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The Person in Hebrew Scriptures

It is now widely agreed that the predominant understanding of the human being in the Hebrew scriptures is holistic and nonreductive physicalist. Jewish scholar Neil Gillman writes:

Biblical anthropology knows nothing of this dualistic picture of a person which claims that a human being is a composite of two entities, a material body and a spiritual or non-material soul. . . .

The [Hebrew] Bible, in contrast, portrays each human as a single entity, clothed in clay-like flesh which is animated or vivified by a life-giving spark or impulse variously called ruah, nefesh, neshamah, or nishmat hayyim. . . .

In the later tradition, these terms came to be understood as synonymous with the Greek "soul." But this identification is not in the Bible.John W. Cooper, Body, Soul, and Life Everlasting: Biblical Anthropology and the Monism-Dualism Debate (Grand Rapids: Eerdmans, 1989), 1.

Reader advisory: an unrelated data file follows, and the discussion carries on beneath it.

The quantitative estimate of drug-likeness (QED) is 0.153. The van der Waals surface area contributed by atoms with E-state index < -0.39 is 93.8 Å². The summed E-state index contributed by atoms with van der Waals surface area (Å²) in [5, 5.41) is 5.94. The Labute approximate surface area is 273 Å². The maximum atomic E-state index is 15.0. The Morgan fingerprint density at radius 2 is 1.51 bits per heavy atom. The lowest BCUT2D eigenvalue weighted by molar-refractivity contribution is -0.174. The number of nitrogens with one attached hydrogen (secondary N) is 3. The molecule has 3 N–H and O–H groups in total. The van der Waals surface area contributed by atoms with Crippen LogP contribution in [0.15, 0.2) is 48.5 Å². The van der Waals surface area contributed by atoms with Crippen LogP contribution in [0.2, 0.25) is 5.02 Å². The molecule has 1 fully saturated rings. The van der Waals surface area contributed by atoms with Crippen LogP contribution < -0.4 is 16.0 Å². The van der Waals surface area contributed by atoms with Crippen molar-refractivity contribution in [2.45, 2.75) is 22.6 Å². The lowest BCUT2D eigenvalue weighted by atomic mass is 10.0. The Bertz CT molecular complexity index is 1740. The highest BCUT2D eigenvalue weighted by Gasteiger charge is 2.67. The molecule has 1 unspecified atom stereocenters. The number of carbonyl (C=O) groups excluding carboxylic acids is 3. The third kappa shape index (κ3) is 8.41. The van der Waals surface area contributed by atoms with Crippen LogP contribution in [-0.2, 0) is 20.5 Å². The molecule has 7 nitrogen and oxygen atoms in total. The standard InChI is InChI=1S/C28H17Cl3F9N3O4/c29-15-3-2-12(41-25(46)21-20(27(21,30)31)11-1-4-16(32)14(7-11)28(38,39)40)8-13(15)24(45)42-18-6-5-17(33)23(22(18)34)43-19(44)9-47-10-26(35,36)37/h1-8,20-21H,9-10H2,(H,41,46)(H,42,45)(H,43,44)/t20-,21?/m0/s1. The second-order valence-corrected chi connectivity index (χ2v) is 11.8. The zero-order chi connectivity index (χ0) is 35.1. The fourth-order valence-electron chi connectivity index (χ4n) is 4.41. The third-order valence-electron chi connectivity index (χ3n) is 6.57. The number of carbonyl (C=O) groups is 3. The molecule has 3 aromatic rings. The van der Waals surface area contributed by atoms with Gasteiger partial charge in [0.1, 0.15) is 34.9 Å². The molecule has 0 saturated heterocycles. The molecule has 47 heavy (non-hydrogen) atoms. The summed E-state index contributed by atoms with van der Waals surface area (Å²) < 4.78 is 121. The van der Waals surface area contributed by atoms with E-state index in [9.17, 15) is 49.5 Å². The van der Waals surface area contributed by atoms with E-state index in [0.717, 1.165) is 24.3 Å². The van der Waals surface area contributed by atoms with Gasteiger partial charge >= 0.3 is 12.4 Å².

For example, nefesh first meant neck or throat; by extension it signified a living being. Neshamah and ruah both mean breath or wind. Since death is the going out of the breath, it was possible to identify "something that goes out when one dies" with Plato's soul.

Email link | Printer-friendly | Feedback | Contributed by: Dr. Nancey Murphy

Go to Neuroscience Topic Index

The Person in Hebrew Scriptures

Neuroscience & the Soul: Topic Index
Introduction
The Person in Greek Thought
The Person in Medieval Thought
The Person in Modern Thought
Neuroscience and Thomas Aquinas
Thomas Aquinas, Moral Behavior and Phineas Gage
The Person in The New Testament
The Person in Christian Theology
The Person in Jewish Thought
Is Behavior Determined, or are we Free?
Implications Of A Nonreductive Physicalist View

Source:


Dr. Nancey Murphy

Bibliography

See also:

The Cognitive and Neurosciences
What Makes us Human?
Are we Free?
Philosophy
Theology
Saint Augustine
Rene Descartes
Sir Isaac Newton
Books on Neuroscience and Theology